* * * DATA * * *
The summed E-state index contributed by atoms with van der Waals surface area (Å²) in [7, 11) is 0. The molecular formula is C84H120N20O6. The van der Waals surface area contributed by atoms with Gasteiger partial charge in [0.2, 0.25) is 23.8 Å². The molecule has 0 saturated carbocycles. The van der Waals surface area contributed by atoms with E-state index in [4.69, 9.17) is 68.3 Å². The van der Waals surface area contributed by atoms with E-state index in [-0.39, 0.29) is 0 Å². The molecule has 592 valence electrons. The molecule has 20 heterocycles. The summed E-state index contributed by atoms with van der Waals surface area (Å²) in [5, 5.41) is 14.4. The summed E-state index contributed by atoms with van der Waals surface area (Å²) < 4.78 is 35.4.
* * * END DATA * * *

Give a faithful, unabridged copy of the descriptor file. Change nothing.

The summed E-state index contributed by atoms with van der Waals surface area (Å²) in [7, 11) is 0. The molecular formula is C84H120N20O6. The van der Waals surface area contributed by atoms with Gasteiger partial charge in [0.2, 0.25) is 23.8 Å². The molecule has 0 saturated carbocycles. The van der Waals surface area contributed by atoms with E-state index in [4.69, 9.17) is 68.3 Å². The van der Waals surface area contributed by atoms with E-state index in [-0.39, 0.29) is 0 Å². The molecule has 592 valence electrons. The molecule has 20 heterocycles. The summed E-state index contributed by atoms with van der Waals surface area (Å²) in [5, 5.41) is 14.4. The summed E-state index contributed by atoms with van der Waals surface area (Å²) < 4.78 is 35.4.